When setting financial goals, be sure to set both short term and long term goals. Short term goals can range anywhere from a year to five years. And for long term goals, think 10 years or more. You might also want to set small weekly and monthly goals. I know that when I started setting monthly goals I was able to focus more on my money than ever before! Make sure your monthly goals support your long term goals.

5. You aren’t planning for the future.

Chances are one day you’re going to want to retire so you can enjoy years of rest and relaxation. Chances are you’ll also want to enjoy a nice family vacation too! But listen up! You need to be saving for your future now. Not tomorrow. Not next month. Now. Make sure you have a retirement account set up that you’re contributing to monthly. And be sure to set up a separate savings accounts for other big things in life that you’ll want to enjoy (like a grand vacation). Because the last thing you’ll want to do is go into debt to take that vacay or retire. 

6. You skip the budget because you’ll “start over next month.”

How often have you told yourself that you’ll start over next month when it comes to budgeting or saving money? Come on, let’s be honest. I know that I’m guilty of doing this many times! Every time you tell yourself that you’ll just start over next month, you are robbing yourself of the opportunity to win with your money.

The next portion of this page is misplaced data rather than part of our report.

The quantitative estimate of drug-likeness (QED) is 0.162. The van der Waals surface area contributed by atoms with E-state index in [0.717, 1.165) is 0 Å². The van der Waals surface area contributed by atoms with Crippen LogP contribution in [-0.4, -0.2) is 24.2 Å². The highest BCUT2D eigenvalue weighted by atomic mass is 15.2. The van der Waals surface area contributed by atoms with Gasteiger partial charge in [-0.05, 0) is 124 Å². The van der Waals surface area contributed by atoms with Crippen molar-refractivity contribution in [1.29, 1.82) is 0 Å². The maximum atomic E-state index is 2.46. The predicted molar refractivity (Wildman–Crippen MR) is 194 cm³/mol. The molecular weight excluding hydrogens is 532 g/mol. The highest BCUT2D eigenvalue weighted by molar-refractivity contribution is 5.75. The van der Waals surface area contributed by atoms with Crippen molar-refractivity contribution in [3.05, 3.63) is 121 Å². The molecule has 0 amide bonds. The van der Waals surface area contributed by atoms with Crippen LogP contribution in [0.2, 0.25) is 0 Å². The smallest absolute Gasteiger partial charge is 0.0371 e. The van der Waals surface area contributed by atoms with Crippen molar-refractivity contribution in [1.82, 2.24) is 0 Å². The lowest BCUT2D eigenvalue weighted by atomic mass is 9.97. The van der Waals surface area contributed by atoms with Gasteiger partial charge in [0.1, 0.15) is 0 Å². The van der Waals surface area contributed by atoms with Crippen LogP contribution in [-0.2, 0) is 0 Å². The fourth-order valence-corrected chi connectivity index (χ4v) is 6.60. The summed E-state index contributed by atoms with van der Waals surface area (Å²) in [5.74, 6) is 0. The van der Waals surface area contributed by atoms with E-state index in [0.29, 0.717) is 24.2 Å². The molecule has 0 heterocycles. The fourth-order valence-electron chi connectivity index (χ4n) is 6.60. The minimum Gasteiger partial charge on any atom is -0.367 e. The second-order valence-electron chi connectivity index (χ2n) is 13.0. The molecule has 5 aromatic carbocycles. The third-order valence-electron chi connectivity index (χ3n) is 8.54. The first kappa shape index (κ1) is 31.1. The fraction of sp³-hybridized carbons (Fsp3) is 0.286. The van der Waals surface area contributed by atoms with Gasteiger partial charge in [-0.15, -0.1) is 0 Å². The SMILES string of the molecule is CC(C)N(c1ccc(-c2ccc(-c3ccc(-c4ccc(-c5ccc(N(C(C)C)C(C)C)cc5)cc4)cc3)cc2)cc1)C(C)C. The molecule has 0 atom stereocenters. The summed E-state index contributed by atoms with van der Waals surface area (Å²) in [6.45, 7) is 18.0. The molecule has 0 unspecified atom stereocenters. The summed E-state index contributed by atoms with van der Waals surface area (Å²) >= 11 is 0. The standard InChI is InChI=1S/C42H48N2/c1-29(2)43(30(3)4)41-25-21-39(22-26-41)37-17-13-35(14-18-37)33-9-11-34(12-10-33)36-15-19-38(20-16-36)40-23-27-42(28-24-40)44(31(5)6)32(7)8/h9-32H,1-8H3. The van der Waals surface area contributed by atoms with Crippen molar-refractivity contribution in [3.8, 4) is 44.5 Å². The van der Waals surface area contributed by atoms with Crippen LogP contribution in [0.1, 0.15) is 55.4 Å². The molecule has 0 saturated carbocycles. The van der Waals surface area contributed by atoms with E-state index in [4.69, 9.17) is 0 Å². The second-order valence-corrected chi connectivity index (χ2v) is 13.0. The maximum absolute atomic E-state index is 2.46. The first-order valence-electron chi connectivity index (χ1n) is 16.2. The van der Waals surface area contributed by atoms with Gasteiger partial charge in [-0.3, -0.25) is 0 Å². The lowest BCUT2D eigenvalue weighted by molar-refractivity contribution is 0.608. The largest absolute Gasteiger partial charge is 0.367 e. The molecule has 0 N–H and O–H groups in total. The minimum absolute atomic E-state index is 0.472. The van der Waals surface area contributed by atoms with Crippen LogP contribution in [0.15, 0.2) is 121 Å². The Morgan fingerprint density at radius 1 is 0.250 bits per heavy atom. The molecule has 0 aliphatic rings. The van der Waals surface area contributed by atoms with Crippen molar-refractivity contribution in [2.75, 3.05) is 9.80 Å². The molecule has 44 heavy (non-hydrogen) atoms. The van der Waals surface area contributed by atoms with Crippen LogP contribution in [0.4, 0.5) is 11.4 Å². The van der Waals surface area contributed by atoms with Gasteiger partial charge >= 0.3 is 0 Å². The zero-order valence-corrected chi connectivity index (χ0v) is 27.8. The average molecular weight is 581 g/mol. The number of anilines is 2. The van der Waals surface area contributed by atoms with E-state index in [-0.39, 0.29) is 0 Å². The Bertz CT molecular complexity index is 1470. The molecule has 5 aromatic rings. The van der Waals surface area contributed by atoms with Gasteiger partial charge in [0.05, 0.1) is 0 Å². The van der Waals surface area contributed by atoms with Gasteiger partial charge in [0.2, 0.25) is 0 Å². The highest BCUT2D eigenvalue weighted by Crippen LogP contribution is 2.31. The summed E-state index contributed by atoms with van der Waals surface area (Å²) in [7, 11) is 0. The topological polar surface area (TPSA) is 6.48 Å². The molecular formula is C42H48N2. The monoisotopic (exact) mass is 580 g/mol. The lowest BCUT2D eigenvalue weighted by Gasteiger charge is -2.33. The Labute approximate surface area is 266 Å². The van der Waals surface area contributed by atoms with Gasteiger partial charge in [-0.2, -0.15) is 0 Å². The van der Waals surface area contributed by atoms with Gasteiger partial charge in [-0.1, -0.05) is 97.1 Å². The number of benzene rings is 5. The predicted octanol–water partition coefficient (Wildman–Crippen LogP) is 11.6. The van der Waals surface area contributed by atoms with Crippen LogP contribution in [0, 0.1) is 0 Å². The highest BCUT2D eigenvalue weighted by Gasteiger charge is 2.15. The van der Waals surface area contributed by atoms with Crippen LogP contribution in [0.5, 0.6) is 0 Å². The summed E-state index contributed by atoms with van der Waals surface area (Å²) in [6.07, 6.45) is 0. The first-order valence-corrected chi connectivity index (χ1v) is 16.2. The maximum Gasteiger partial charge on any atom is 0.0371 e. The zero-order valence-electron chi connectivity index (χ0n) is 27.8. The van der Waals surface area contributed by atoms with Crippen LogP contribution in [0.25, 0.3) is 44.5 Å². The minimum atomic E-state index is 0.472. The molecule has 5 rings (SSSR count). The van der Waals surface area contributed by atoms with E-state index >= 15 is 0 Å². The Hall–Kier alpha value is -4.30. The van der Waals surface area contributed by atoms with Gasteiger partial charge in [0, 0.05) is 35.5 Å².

Here’s the deal…you need to expect the unexpected. This means that you go into the month knowing that something will come up. Something will try to throw you off your budget. When you anticipate this happening, you can be better prepared for it! Try setting up a buffer in your budget where you have money set aside just for things that come up. Or set up sinking funds that cover some of those unexpected expenses. 

When you start feeling the need to start over next month, then that’s when it’s time to write a Mini-Budget! Seriously, mini-budgets have been life-changing for our family! They are smaller budgets that you write to last you from today until payday. A mini-budget allows you to get back on track even when life throws you a curveball! You can read about how to set up mini-budgets here.

7. You don’t know where your money goes.

Do you know where every penny of your money goes? Can you easily tell me how much money you spent on groceries last month? What about restaurants? If you answered “no” then it’s probably time to start tracking your expenses. It’s so important to know exactly where you are sending your money. However, most people can’t answer those questions. 

Look, I get it. Tracking your expenses can be time-consuming. But just like exercising can take time, we do it because it helps keep our bodies healthy! Tracking your expenses helps you make better choices when it comes to managing your money because it reveals your spending habits. It allows you to set specific spending goals and track how you’re doing. Plus, it doesn’t have to be difficult! Learn how I track my expenses (and how I have for years) here. It doesn’t matter how you decide to track your spending as long as you find a method that works for you and that you can maintain!

Now is the time!

If you’re guilty of any of these money habits, then it’s time to create better money habits! Start by tackling one or two areas today. Whether you decide to track your expenses, or set money goals, just start. You won’t regret doing the work to create better money habits so that you set yourself up for financial success!